Learning to Swim by Annie Cosby
Genre: YA Contemporary/Fantasy
The ebook is free until Oct. 16! Amazon
And make sure to add the second book Learning to Live, coming Nov. 30, to your Goodreads TBR!
When Cora’s mother whisks the family away for the summer, Cora must decide between forging her future in the glimmering world of second homes where her parents belong, or getting lost in the bewitching world of the locals and the mystery surrounding a lonely old woman who claims to be a selkie creature—and who probably needs Cora more than anyone else.
Through the fantastical tales and anguished stories of the batty Mrs. O’Leary, as well as the company of a particularly gorgeous local boy called Ronan, Cora finds an escape from the reality of planning her life after high school. But will it come at the cost of alienating Cora’s mother, who struggles with her own tragic memories?
As the summer wanes, it becomes apparent that Ronan just may hold the answer to Mrs. O’Leary’s tragic past—and Cora’s future.
About the Author:
Annie Cosby reads and writes in Galway, Ireland, where she lives with her boyfriend and a whole lot of seagulls. Learning to Swim is the first book in her USA Today-recommended Hearts Out of Water series, and the second book releases Nov. 30. When she’s not writing, she’s usually editing for awesome clients like Anna Katmore and Month9Books/Swoon Romance. And she loves to hear from you!
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“Do you know about the Merrow, dearie?”“I don’t think so,” I said.
She nodded and seemed to deliberate whether to go on. I knew she would. She always did. “The Irish told each other stories about a sea creature much like the mermaid. Only she’s called the Merrow.” She readjusted the scarf on her head as she nodded knowingly. “They’re sweet, sweet creatures. Capable of real love. Well, human love—if that can be said to be real love.”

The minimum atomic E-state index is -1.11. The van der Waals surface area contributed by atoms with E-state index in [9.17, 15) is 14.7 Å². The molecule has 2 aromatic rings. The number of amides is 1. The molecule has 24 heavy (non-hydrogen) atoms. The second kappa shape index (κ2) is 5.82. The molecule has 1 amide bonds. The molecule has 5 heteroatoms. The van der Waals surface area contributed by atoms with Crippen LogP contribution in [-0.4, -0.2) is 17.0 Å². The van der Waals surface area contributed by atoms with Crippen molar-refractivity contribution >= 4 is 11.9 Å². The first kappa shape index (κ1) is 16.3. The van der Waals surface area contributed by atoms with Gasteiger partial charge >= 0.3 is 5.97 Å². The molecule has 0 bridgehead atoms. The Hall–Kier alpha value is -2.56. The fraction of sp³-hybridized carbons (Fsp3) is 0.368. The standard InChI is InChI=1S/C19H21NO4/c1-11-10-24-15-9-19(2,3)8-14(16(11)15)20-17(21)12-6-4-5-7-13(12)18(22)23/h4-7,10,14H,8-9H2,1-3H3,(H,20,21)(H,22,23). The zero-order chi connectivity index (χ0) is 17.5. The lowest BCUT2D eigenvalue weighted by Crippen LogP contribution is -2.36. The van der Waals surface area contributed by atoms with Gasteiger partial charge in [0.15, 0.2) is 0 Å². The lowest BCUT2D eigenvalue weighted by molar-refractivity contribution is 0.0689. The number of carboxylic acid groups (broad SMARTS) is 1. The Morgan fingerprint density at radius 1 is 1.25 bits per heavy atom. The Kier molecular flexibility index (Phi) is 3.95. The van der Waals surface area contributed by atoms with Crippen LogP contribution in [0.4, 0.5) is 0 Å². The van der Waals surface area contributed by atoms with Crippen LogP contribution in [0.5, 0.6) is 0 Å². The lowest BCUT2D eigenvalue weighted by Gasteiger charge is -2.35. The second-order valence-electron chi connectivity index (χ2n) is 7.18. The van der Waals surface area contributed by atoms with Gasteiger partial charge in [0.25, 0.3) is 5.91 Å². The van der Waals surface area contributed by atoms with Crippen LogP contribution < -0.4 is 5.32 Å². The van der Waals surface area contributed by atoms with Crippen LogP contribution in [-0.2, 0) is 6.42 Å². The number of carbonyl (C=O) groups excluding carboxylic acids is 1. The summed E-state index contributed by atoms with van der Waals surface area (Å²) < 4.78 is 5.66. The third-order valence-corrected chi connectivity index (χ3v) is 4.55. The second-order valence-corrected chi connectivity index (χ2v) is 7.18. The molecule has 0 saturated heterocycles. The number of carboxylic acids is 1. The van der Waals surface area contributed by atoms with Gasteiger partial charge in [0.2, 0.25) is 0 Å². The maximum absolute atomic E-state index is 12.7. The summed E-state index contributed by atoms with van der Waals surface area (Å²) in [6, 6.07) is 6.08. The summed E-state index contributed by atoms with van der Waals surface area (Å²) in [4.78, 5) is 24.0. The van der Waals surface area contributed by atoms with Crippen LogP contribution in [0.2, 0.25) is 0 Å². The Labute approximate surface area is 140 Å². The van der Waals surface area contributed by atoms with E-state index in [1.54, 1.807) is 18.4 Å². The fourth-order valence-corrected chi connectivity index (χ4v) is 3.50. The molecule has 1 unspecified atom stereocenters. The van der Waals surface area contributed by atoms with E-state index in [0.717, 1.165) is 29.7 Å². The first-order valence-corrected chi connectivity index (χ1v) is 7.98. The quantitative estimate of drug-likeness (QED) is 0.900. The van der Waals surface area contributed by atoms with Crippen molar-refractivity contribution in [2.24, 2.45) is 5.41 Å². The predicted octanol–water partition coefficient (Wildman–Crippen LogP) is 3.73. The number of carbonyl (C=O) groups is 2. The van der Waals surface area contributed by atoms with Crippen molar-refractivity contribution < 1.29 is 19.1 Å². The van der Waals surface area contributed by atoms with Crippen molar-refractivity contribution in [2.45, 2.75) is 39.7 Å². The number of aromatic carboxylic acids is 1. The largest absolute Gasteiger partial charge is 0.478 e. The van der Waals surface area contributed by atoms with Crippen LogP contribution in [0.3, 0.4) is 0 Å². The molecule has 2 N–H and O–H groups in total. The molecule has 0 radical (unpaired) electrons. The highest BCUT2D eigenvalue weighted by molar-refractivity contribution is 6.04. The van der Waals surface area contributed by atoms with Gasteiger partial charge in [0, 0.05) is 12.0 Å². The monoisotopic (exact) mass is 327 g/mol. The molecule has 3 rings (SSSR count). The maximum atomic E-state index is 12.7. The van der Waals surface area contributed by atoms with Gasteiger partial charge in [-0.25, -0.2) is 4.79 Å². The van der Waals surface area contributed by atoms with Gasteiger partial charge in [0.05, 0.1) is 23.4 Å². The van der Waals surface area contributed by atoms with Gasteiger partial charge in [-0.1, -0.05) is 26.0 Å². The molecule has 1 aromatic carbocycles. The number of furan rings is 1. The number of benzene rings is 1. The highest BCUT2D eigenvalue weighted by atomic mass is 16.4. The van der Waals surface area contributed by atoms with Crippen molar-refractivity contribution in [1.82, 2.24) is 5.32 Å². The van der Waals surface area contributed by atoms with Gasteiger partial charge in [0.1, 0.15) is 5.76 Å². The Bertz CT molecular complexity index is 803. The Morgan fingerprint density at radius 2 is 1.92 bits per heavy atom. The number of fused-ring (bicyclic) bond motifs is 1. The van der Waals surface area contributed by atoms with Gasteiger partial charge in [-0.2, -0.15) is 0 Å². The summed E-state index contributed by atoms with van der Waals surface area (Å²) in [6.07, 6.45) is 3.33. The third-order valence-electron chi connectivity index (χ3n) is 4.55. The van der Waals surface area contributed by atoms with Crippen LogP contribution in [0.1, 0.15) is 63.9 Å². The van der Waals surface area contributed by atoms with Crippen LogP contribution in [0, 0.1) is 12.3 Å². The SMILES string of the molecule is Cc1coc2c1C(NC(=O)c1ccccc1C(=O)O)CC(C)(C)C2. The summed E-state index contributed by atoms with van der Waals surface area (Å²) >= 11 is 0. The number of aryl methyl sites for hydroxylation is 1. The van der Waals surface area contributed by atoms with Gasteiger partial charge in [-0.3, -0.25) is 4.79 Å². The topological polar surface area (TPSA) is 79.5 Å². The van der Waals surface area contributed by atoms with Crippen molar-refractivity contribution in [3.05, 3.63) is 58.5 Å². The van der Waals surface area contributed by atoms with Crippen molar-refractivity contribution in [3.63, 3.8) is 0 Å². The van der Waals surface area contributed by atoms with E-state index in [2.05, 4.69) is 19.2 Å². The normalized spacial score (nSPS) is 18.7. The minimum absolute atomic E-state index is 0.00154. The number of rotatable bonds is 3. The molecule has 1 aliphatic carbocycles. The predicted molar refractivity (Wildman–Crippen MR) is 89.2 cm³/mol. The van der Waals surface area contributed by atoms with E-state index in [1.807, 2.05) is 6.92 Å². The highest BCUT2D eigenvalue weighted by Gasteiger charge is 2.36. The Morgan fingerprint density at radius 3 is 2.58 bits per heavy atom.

“Do you believe in them?” I asked skeptically.
The old woman’s eyes remained fixed on a spot on the horizon. I followed her gaze. There was nothing but boats and seagulls, the normal fare of the ocean. She finally seemed to find herself and her eyes continued to rove.
“They say that love cannot overcome nature,” she finally said. “Supposedly the nature of the Merrow always overcomes whatever love they held for their human man. She will always go back to her people under the sea.”
Sounded to me like a cruel comment on female nature made by a bitter man.
“And the merman, oh, there are stories of mermen. Terrible stories. The mermen have cages at the bottom of the ocean in which they keep the souls of our drowned sailors and fishermen.”
A chill ran through me despite my unwillingness to become involved in the story. The pale, bloated body at the pier drifted to the forefront of my mind. Souls, chained to the bottom of the ocean, fighting uselessly, perpetually against their chains, appeared in my imagination. The soul had long been gone from that bloated body when I found it.
I only then became aware of the old woman looking at me. Her eyes were narrowed and she looked at me with an intensity that I had previously only seen her use on the ocean. I felt my cheeks redden.
“They play music, too,” she said. “Do you ever hear music under the water?”
I’ve never been under the water. I shook my head.
The old woman sighed. “I suppose one must listen for it, then. I haven’t listened in a very long time. A very, very … very long time.”
Narrated by Wendy Pitts
Learning to Swim
paperback copy of Learning to Swim + some swag. Open internationally.